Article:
The world of crypto moves at a lightning-fast pace. New coins, new projects, and new faces come and go just as quickly as you can say “Satoshi Nakamoto.”. But the fast-paced, world-changing innovation that crypto brings has a dark side that moves just as fast (the world of cryptocurrency scams). So how to avoid crypto scams?
Indeed, it seems that each new chapter of crypto’s development brings new kinds of fraud to the surface. The ICO boom of 2017 saw a host of fake token sales and exit scams; the introduction of more user-friendly crypto platforms in 2018 and 2019 saw an influx of phishing schemes. In 2020, the epic “DeFi summer” brought a wave of blood-sucking platform exploits.
How to recognize and avoid crypto scams?
Now that we’re nearing the end of 2021, the cryptocurrency scam landscape is shifting once again. The most common type of fraud? Social engineering schemes are designed to play on people’s relationships, emotions, and goodwill. After all, as cryptocurrency custody technology has advanced, the easiest way for malicious actors to take people’s money isn’t to hack into an exchange or exploit a DeFi protocol. Instead, social engineering scams trick people into giving their money away.
Here are today’s most common crypto scams and how to identify and avoid them.
1. Fake Celebrity Endorsements
Since the beginning of bitcoin, people have taken to social media to impersonate celebrities and trick people into giving away their precious cryptos. Today is no different, and social media crypto scams are rising. According to a study conducted by Action Fraud, the amount of money reported lost to cryptocurrency fraud in the first ten months of 2021 was nearly one-third higher than for the whole of 2020 and social media scams were the primary culprit.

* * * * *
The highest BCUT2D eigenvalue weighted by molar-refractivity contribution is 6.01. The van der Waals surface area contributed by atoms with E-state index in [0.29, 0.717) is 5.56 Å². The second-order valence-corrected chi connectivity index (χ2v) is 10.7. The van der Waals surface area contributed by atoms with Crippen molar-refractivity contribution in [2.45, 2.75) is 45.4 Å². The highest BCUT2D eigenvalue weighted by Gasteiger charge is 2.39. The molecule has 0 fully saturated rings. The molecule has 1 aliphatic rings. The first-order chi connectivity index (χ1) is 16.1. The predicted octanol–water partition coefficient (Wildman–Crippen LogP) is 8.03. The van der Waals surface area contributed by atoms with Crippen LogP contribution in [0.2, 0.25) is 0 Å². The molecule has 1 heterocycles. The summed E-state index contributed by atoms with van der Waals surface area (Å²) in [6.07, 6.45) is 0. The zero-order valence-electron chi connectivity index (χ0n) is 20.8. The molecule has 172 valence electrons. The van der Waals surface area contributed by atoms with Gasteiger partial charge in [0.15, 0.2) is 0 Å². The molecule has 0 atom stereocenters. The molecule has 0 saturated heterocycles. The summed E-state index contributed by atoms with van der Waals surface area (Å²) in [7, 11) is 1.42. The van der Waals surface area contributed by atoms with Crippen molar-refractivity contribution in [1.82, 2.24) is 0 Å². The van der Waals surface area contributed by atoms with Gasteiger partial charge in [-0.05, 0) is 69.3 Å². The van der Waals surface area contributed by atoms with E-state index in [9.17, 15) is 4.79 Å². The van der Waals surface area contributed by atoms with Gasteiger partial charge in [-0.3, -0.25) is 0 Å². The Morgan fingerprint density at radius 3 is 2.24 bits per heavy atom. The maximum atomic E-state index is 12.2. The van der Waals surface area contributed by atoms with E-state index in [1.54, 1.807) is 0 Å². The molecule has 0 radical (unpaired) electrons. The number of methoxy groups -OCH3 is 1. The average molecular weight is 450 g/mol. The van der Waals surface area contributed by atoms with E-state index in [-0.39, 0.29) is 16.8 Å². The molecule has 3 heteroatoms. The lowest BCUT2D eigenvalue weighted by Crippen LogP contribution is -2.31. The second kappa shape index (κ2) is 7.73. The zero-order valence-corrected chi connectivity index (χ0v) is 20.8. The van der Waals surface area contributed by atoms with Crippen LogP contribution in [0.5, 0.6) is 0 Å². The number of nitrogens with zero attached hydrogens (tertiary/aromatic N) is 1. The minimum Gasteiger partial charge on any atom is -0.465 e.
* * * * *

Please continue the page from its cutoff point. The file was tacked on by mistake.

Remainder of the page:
Bogus celebrity endorsements appear to remain the primary way that scammers use social media to steal coins from unsuspecting investors. They’ll create fake advertisements with celebrities’ names and faces, claiming that the celebrity is backing an investment product. The scammer then takes the money and runs.
While social media companies have attempted to crack down on scammers, there are some instances when fake celebrity endorsements have gotten way out of control. One famous instance in 2019 saw Dutch billionaire John de Mol file a lawsuit against Facebook for allowing fake ads that his name and image to advertising a bitcoin scam.
Of course, there are some cases when celebrities have endorsed real crypto investment products, though the ethics of these endorsements is somewhat questionable. It can be challenging to figure out which endorsements are real and fake. However, crypto scams are characterized by a single fatal flaw: they always promise something too good to be true. For example, when a teenaged boy hacked the Twitter accounts of some of the world’s biggest politicians, celebrities, and companies, he offered people who were willing to send their bitcoins an immediate 200% return.
If you’re unsure whether a celebrity endorsement is real, always do plenty of research. No matter what kind of investment you’re making, never spend more than you can afford to lose.
2. Romance Scams